Yemeni Separatists Pull Back After Seizing Presidential Palace in Aden

  • There has been a huge rift between the coalition forces in the four-day war over the capture of Eden.
  • Saudi Arabia has reacted furiously to the separatist operation in Yemen.
  • Arab Coalition welcomed the move by the Southern Transitional Council.

News agencies reported on Sunday about Yemeni’s separatists beginning to backslide from positions seized from Abdul Mansourhadi’s government in Aden. The UAE-backed separatists seized control of key Aden government centers in a days-long war. Yemeni’s Southern Transitional Council  (separatists) began withdrawing from the seats it had withdrawn from government control.

Abdrabbuh Mansur Hadi (born 1 September 1945) is a Yemeni politician and former Field Marshal of the Yemeni Armed Forces. He has been the President of Yemen since 27 February 2012, and was Vice President from 1994 to 2012.

According to news sources, Yemeni authorities have confirmed the start of withdrawal, adding that they have not yet withdrawn from the military positions which they have occupied in recent days. Both, Yemeni separatists in the south and government forces are seen as a united Arab coalition led by Saudi Arabia, a coalition that fights Iranian-backed Shiite Houthi militias. Houthi militias have been in control of northern Yemen for five years.

But there has been a huge rift between the coalition forces in the four-day war over the capture of Eden. In the clashes, four people were killed. Aden is under the control of Abdul Mansourhadi’s government forces, which is endorsed by the international community.

The United Arab Emirates  (UAE) has power in southern Yemen, where it has the backing of its 5,000-strong allied militia, which has been confronted by the government, which relies heavily on Saudi Arabia. The UAE, which has recently split from the Arab coalition and has begun withdrawing its troops from Yemen, is apparently now willing to secure its own materials in southern Yemen.

Al-Arabiya Network has also quoted a source in the coalition as confirming the withdrawal of the Southern Transitional Council forces from the Yemeni government’s headquarters, including the presidential palace in Aden. According to al-Arabiya, the Arab Coalition welcomed the move by the Southern Transitional Council and said it would closely monitor the withdrawal process in Aden. Al-Arabiya quotes a news source as saying: “Eidros, head of the Southern Transitional Council, informed the Arab Coalition Command in Aden that he would comply with all coalition demands, including withdrawing from positions he controlled and inviting the Saudi Arabian government and the Transitional Council to meet. Yemeni law in Riyadh accepted.”

Yemen is a country at the southern end of the Arabian Peninsula in Western Asia. It is the second-largest Arab sovereign state in the peninsula, occupying 527,970 square kilometres (203,850 square miles). The coastline stretches for about 2,000 kilometres (1,200 miles). It is bordered by Saudi Arabia to the north, the Red Sea to the west, the Gulf of Aden and Guardafui Channel to the south, and the Arabian Sea and Oman to the east. Yemen’s territory encompasses more than 200 islands, including the largest island in the Middle East, Socotra. Yemen is a member of the Arab League, United Nations, Non-Aligned Movement and the Organisation of Islamic Cooperation.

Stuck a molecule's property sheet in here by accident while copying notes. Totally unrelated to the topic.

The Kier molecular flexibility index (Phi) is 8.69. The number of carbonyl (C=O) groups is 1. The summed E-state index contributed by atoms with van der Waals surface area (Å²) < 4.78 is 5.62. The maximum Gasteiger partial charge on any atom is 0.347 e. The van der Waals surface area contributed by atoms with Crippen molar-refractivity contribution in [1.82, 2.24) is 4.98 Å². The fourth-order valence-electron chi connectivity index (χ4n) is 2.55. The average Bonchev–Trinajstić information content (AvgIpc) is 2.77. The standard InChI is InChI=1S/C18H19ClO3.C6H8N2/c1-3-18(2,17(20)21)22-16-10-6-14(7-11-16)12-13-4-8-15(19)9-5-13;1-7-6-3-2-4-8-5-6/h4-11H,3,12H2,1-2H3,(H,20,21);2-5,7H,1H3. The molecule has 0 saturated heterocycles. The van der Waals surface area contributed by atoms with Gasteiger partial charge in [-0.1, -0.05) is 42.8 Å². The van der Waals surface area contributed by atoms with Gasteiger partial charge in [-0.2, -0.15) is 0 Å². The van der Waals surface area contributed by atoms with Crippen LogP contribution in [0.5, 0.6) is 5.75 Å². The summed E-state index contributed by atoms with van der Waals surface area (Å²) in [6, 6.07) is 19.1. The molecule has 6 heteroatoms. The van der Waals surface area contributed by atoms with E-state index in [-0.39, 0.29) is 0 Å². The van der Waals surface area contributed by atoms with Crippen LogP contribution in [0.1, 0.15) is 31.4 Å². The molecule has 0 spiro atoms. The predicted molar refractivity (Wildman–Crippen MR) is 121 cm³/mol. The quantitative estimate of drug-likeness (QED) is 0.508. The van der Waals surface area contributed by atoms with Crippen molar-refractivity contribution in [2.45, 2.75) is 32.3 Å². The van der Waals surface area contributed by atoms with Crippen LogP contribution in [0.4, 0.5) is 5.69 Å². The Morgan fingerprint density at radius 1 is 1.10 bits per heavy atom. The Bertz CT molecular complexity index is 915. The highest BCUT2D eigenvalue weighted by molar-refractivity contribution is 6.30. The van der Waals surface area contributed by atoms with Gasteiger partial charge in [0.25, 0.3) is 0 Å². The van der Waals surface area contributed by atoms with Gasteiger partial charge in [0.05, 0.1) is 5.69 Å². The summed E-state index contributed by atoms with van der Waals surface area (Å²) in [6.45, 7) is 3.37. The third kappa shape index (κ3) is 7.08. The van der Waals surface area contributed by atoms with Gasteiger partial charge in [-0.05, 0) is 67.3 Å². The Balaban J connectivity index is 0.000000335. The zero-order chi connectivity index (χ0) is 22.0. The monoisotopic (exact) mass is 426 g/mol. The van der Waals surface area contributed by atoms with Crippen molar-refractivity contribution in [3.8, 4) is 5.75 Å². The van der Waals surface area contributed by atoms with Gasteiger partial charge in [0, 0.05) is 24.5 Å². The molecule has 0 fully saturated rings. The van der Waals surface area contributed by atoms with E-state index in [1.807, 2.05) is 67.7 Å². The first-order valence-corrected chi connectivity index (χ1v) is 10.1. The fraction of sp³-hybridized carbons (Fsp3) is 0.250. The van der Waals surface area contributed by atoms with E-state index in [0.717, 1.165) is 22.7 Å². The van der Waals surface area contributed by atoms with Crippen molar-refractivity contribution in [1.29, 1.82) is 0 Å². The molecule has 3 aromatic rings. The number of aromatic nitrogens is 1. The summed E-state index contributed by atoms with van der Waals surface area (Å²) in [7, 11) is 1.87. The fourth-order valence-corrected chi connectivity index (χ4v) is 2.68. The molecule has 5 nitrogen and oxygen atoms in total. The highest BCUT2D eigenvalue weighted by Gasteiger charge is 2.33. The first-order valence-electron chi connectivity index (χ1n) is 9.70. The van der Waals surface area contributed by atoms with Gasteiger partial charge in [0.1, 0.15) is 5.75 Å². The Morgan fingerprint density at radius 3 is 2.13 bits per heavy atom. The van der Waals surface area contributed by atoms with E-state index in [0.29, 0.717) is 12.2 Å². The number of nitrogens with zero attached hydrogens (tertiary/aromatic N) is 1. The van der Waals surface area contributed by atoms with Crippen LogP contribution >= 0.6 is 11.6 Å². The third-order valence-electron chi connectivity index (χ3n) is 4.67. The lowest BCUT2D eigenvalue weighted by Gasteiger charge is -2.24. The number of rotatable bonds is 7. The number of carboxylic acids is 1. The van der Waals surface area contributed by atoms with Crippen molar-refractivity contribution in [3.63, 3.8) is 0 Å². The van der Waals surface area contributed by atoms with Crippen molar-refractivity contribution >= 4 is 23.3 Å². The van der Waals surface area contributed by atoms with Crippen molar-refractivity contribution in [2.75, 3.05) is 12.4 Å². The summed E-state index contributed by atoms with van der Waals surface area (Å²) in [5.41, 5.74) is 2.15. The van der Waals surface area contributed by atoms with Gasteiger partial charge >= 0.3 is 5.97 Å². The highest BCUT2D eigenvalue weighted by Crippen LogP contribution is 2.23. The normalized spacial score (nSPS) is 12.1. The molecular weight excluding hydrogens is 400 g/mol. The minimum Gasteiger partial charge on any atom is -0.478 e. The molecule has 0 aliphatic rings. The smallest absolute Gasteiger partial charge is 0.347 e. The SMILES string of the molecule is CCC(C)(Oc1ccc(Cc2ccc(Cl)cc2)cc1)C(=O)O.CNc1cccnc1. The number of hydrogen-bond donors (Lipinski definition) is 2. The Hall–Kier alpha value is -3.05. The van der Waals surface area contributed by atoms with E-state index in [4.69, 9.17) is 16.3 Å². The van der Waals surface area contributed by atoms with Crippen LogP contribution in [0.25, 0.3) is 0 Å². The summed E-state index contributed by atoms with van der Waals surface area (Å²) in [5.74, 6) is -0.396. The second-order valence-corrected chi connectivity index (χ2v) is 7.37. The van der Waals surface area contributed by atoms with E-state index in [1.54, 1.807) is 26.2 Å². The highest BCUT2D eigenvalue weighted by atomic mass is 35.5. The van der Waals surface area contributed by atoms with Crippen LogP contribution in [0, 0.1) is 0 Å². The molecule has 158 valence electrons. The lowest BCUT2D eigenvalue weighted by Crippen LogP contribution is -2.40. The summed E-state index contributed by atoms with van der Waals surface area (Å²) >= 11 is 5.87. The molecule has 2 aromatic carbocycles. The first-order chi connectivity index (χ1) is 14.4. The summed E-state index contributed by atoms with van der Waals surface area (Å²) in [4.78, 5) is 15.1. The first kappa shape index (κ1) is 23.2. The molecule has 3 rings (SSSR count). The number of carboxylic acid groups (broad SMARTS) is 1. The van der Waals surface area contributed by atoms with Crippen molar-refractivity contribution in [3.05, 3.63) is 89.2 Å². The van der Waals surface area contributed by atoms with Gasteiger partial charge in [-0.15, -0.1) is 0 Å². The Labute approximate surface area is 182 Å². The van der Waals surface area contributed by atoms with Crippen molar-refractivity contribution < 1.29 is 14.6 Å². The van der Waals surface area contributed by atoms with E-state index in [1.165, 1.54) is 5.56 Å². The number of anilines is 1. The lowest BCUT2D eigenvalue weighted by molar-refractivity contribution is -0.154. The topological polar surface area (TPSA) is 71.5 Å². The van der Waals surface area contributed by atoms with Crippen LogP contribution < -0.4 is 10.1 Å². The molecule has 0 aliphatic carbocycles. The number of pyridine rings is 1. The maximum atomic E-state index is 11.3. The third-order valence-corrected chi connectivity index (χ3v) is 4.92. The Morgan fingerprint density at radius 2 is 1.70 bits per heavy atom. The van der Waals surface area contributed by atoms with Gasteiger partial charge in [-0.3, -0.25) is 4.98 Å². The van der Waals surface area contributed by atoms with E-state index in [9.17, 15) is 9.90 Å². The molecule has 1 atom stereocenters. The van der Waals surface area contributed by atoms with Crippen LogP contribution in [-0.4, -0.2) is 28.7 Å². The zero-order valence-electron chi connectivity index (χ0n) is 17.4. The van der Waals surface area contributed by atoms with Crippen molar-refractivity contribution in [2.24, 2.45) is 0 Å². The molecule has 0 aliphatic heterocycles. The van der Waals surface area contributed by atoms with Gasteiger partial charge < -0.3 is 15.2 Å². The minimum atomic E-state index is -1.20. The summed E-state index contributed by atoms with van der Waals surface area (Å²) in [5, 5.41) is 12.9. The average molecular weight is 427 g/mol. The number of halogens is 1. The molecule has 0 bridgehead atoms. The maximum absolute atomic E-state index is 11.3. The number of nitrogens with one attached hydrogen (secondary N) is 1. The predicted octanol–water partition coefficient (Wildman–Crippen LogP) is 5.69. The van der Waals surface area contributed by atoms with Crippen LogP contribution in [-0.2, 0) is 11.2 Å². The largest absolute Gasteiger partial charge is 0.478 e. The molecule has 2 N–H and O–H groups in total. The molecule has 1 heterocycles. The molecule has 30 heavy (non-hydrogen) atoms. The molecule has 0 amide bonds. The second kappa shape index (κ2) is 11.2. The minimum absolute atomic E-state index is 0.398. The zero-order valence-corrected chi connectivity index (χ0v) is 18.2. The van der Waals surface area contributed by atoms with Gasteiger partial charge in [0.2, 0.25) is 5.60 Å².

Recently, Arab coalition forces bombed and threatened an important area in Aden that had fallen into the hands of the Southern Transitional Council. If the STC did not respond to the call for peace and negotiation, the Arab Coalition threatened to bomb the rest of the Transitional Council’s positions. Earlier, separatist forces in the south clashed with government forces in Aden and reportedly occupied most of the major government centers, including the presidential palace.

Saudi Arabia has reacted furiously to the separatist operation in Yemen, calling for an immediate ceasefire and their retreat from occupied positions. Clashes between separatists and government forces resumed in the Aden coastal region on Saturday, August 4, according to Reuters. Eight civilians were killed during Friday’s clash, according to hospital sources in Aden. Eyewitnesses said Saturday’s clash first began near the Presidential Palace. The presidential palace in Aden is close to the airport.

Yemeni separatists occupied the presidential palace and barracks affiliated with the Yemeni’s constitutional government led by Abdur Mansour Hadi. Yemeni separatists in the south and Hadi-led government forces have been involved in the “Arab League for the Legitimacy Protection” led by Saudi Arabia for years.

Clashes between the two began when separatists accused an Islamist party close to Abdur Mansur Hadi for colluding with a missile attack on its forces.  The UAE government, which supports separatists in southern Yemen, also called for a conflict cessation in Aden and a focus on the war against the Houthis.

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Doris Mkwaya

I am a journalist, with more than 12 years of experience as a reporter, author, editor, and journalism lecturer." I've worked as a reporter, editor and journalism lecturer, and am very enthusiastic about bringing what I've learned to this site. 

 


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